For years, the alarm has been sounding about water levels in Lake Mead. Well, the water level is now low enough to trigger a Tier 1 shortage.
Those of you who don’t follow water issues might be asking what water levels nearly 400 miles away has to do with water users here in Tucson. The answer is that the water level in Lake Mead is used to determine what’s available for users such as farmers and cities that are entitled to allocations like Phoenix and Tucson.
The Colorado River is chiefly filled by snowmelt in the Rocky Mountains. The same drought conditions (exacerbated by climate change) that have affected us in Southern Arizona are happening in the Rockies. The level of those snowpacks we depend on have been dropping since 2000.
The results have been seen in Lake Mead, where the water level has dropped 60% during that time. A “Tier” system was established: drops to certain levels mean that some users get their allocations reduced or eliminated. The level has gone down to 1075 feet, putting us at a Tier 1 shortage. That means that early next year agricultural users in Pinal County will see their allocation cut by 65%.
The City of Tucson will not see a reduction in our allocation this year (140,000 acre feet). Municipal users as well as tribes won’t get cut until the later tiers (although we could reach 1050 feet, tier 2, as soon as 2023). Still, our water is part of an integrated system. As part of an agreement with the state, Tucson will be supplying 5000 acre feet of water to agricultural users in Pinal County (the biggest of which are industrial farms growing crops for export) from water we have banked. We also are helping them with groundwater infrastructure, chiefly wells.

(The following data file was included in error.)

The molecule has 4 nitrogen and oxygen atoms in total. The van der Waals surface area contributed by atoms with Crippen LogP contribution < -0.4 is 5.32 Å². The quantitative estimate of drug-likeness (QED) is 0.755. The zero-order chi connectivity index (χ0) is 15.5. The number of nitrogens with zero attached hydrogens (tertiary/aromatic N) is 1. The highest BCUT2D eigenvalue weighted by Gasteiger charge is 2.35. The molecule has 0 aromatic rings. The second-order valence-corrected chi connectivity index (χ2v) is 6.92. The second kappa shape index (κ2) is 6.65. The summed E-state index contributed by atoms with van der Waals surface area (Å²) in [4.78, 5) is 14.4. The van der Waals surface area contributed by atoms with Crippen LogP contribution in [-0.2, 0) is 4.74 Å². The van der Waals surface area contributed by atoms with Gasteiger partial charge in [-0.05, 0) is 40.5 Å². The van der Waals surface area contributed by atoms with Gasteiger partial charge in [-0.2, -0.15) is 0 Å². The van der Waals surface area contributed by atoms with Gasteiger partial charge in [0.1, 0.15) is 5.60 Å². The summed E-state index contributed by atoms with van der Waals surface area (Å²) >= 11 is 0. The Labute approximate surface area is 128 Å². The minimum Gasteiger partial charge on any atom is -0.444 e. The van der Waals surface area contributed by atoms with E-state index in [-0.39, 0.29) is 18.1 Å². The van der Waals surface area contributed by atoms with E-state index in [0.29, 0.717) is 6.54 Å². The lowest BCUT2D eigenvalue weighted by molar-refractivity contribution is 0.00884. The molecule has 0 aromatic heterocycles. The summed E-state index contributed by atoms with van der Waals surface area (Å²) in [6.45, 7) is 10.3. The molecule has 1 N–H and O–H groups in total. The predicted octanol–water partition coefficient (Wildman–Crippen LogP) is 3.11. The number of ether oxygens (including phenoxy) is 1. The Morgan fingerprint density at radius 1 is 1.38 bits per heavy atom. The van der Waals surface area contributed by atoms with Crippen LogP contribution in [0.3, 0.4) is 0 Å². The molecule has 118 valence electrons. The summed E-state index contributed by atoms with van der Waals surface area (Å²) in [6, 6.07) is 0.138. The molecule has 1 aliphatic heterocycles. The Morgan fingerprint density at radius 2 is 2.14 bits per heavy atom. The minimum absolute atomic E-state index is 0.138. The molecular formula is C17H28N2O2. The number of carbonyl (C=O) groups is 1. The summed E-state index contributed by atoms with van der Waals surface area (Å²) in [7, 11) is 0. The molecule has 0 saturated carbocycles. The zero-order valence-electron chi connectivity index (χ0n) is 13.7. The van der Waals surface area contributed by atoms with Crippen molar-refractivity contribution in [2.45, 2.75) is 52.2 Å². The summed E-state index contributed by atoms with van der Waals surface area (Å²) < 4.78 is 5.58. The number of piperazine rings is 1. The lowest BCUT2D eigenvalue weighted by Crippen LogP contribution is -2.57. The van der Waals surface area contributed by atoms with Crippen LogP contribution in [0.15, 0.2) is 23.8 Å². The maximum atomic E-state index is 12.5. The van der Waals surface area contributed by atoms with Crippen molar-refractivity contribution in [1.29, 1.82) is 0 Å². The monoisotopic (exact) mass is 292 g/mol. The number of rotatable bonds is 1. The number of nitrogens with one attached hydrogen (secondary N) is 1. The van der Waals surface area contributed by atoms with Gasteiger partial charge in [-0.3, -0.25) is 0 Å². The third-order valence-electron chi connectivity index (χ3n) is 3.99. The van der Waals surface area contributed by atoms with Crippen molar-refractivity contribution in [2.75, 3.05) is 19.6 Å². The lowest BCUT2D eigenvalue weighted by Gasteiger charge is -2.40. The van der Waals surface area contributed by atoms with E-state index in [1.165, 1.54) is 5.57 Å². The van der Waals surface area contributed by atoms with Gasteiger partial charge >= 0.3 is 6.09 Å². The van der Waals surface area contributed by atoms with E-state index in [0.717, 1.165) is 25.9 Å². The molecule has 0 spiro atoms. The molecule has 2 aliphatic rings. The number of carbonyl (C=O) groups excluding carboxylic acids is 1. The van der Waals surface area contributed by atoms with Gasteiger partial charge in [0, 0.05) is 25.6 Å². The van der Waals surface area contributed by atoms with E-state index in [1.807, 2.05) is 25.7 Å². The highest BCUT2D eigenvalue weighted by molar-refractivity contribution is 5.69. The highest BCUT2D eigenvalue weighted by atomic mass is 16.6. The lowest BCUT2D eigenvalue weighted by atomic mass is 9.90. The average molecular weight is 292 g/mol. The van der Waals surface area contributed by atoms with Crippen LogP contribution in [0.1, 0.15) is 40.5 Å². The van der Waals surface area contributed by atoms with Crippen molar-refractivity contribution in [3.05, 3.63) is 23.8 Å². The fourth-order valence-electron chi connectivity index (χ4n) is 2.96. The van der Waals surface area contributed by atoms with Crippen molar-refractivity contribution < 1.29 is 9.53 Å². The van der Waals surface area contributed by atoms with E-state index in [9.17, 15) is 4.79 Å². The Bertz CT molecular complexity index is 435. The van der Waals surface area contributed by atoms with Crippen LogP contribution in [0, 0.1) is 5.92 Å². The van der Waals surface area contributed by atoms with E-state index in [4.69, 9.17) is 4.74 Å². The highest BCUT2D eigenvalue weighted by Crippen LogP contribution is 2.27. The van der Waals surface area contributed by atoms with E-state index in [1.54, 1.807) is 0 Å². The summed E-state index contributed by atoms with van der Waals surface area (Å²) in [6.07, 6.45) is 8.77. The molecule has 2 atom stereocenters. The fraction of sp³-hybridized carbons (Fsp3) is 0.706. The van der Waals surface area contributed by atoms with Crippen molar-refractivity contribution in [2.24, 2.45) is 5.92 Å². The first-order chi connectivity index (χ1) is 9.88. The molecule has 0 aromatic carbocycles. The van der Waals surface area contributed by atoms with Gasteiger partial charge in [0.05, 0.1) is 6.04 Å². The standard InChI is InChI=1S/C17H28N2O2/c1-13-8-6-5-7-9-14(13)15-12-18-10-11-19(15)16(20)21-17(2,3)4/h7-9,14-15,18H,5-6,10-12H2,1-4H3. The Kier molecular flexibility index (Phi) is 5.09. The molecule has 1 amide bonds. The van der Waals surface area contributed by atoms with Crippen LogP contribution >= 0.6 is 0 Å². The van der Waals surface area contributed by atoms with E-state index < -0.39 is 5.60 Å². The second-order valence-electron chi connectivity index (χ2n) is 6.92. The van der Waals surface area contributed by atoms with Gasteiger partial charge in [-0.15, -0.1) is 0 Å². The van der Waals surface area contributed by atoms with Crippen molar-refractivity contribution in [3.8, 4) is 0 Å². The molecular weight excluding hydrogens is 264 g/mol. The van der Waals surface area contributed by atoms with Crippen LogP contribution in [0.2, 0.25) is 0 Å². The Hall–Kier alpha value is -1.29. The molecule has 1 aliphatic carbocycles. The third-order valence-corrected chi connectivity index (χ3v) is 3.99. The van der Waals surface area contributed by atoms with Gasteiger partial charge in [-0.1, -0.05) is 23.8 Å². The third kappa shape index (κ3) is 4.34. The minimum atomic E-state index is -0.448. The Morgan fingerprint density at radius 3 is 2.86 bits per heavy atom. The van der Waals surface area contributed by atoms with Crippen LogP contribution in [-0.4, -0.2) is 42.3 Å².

Additionally, there are hundreds of millions of dollars in fixed costs. For example, there are items like maintenance of the canals and pumps. There is also the power bill. The CAP delivers water 336 miles, mostly up hill. Those power costs remain largely the same (it’s the largest single user of electricity in the state) regardless if the CAP stops delivering to some users along the way. As customers lose their allocations and are no longer paying into that bill, those costs are borne by other users, namely municipalities like Tucson. I asked Tucson Water at the council meeting on Tuesday how much our increased costs will be for this year’s allotment of Colorado River water. They estimate $3 million.
At the presentation at the Council meeting, Tucson Water addressed how water could be delivered to customers should Colorado River water not be available. They said five years before we hit overdraft, the level where we are pumping more than is being replenished. By the way, that’s ground water that we have recently discovered is contaminated with a substance called PFAS.
I hope that this doesn’t come off as too dire. I grew up here and in my time, Tucson has developed a great conservation ethic. We don’t have lawns covering every acre of our front yards like in other cities. We’ve developed some policies to encourage use of rainwater and grey water that I’ve been proud of. Still, we need to get ready for some tough times to come and there is more that needs to be done.